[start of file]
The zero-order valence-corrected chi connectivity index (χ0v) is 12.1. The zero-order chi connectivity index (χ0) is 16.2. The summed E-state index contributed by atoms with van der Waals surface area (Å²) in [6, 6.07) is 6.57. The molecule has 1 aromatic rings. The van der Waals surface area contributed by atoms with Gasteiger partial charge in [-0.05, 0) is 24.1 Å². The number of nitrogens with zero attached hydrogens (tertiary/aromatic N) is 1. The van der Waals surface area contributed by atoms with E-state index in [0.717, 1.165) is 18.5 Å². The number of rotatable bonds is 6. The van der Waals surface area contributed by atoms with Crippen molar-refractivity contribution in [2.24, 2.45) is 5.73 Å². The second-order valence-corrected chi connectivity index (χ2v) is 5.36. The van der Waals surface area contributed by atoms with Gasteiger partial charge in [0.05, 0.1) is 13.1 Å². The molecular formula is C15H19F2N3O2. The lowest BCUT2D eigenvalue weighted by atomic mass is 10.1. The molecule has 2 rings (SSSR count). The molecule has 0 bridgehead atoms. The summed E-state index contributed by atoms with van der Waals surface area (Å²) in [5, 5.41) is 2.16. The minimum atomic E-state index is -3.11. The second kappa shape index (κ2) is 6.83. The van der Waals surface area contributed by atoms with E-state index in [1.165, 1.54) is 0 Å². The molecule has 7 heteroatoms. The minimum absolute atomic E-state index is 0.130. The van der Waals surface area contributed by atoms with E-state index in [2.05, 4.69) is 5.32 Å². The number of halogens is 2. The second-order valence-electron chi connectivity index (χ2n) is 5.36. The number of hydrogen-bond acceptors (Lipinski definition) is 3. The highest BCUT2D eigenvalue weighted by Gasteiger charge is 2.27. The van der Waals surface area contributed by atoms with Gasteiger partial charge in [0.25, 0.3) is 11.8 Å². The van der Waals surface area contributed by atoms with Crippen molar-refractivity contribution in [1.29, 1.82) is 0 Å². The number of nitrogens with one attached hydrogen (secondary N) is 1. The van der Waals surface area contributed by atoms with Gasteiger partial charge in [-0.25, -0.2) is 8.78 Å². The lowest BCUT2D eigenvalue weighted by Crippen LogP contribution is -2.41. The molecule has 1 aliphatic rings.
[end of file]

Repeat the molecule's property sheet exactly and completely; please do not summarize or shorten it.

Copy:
The zero-order valence-corrected chi connectivity index (χ0v) is 12.1. The zero-order chi connectivity index (χ0) is 16.2. The summed E-state index contributed by atoms with van der Waals surface area (Å²) in [6, 6.07) is 6.57. The molecule has 1 aromatic rings. The van der Waals surface area contributed by atoms with Gasteiger partial charge in [-0.05, 0) is 24.1 Å². The number of nitrogens with zero attached hydrogens (tertiary/aromatic N) is 1. The van der Waals surface area contributed by atoms with E-state index in [0.717, 1.165) is 18.5 Å². The number of rotatable bonds is 6. The van der Waals surface area contributed by atoms with Crippen molar-refractivity contribution in [2.24, 2.45) is 5.73 Å². The second-order valence-corrected chi connectivity index (χ2v) is 5.36. The van der Waals surface area contributed by atoms with Gasteiger partial charge in [0.05, 0.1) is 13.1 Å². The molecular formula is C15H19F2N3O2. The lowest BCUT2D eigenvalue weighted by atomic mass is 10.1. The molecule has 2 rings (SSSR count). The molecule has 0 bridgehead atoms. The summed E-state index contributed by atoms with van der Waals surface area (Å²) in [5, 5.41) is 2.16. The minimum atomic E-state index is -3.11. The second kappa shape index (κ2) is 6.83. The van der Waals surface area contributed by atoms with E-state index in [1.165, 1.54) is 0 Å². The molecule has 7 heteroatoms. The minimum absolute atomic E-state index is 0.130. The van der Waals surface area contributed by atoms with E-state index in [2.05, 4.69) is 5.32 Å². The number of halogens is 2. The second-order valence-electron chi connectivity index (χ2n) is 5.36. The number of hydrogen-bond acceptors (Lipinski definition) is 3. The highest BCUT2D eigenvalue weighted by Gasteiger charge is 2.27. The van der Waals surface area contributed by atoms with Gasteiger partial charge in [0.25, 0.3) is 11.8 Å². The van der Waals surface area contributed by atoms with Crippen molar-refractivity contribution in [1.29, 1.82) is 0 Å². The number of nitrogens with one attached hydrogen (secondary N) is 1. The van der Waals surface area contributed by atoms with Gasteiger partial charge in [-0.25, -0.2) is 8.78 Å². The lowest BCUT2D eigenvalue weighted by Crippen LogP contribution is -2.41. The molecule has 1 aliphatic rings.